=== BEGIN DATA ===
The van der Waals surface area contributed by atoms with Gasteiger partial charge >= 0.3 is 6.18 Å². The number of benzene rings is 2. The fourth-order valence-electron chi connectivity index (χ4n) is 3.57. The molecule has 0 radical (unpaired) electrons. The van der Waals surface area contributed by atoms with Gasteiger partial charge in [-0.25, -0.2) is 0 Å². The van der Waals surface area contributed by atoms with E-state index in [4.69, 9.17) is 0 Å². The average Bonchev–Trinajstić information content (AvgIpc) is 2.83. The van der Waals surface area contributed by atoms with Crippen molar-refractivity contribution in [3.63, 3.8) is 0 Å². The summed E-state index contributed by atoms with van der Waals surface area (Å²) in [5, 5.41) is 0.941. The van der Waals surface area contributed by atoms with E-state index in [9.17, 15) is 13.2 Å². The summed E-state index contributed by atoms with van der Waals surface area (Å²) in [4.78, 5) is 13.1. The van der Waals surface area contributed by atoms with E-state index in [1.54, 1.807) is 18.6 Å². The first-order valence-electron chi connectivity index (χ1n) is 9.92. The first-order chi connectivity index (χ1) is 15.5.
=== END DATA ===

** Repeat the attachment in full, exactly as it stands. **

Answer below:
The van der Waals surface area contributed by atoms with Gasteiger partial charge >= 0.3 is 6.18 Å². The number of benzene rings is 2. The fourth-order valence-electron chi connectivity index (χ4n) is 3.57. The molecule has 0 radical (unpaired) electrons. The van der Waals surface area contributed by atoms with Gasteiger partial charge in [-0.25, -0.2) is 0 Å². The van der Waals surface area contributed by atoms with E-state index in [4.69, 9.17) is 0 Å². The average Bonchev–Trinajstić information content (AvgIpc) is 2.83. The van der Waals surface area contributed by atoms with Crippen molar-refractivity contribution in [3.63, 3.8) is 0 Å². The summed E-state index contributed by atoms with van der Waals surface area (Å²) in [5, 5.41) is 0.941. The van der Waals surface area contributed by atoms with E-state index in [9.17, 15) is 13.2 Å². The summed E-state index contributed by atoms with van der Waals surface area (Å²) in [4.78, 5) is 13.1. The van der Waals surface area contributed by atoms with E-state index in [1.54, 1.807) is 18.6 Å². The first-order valence-electron chi connectivity index (χ1n) is 9.92. The first-order chi connectivity index (χ1) is 15.5.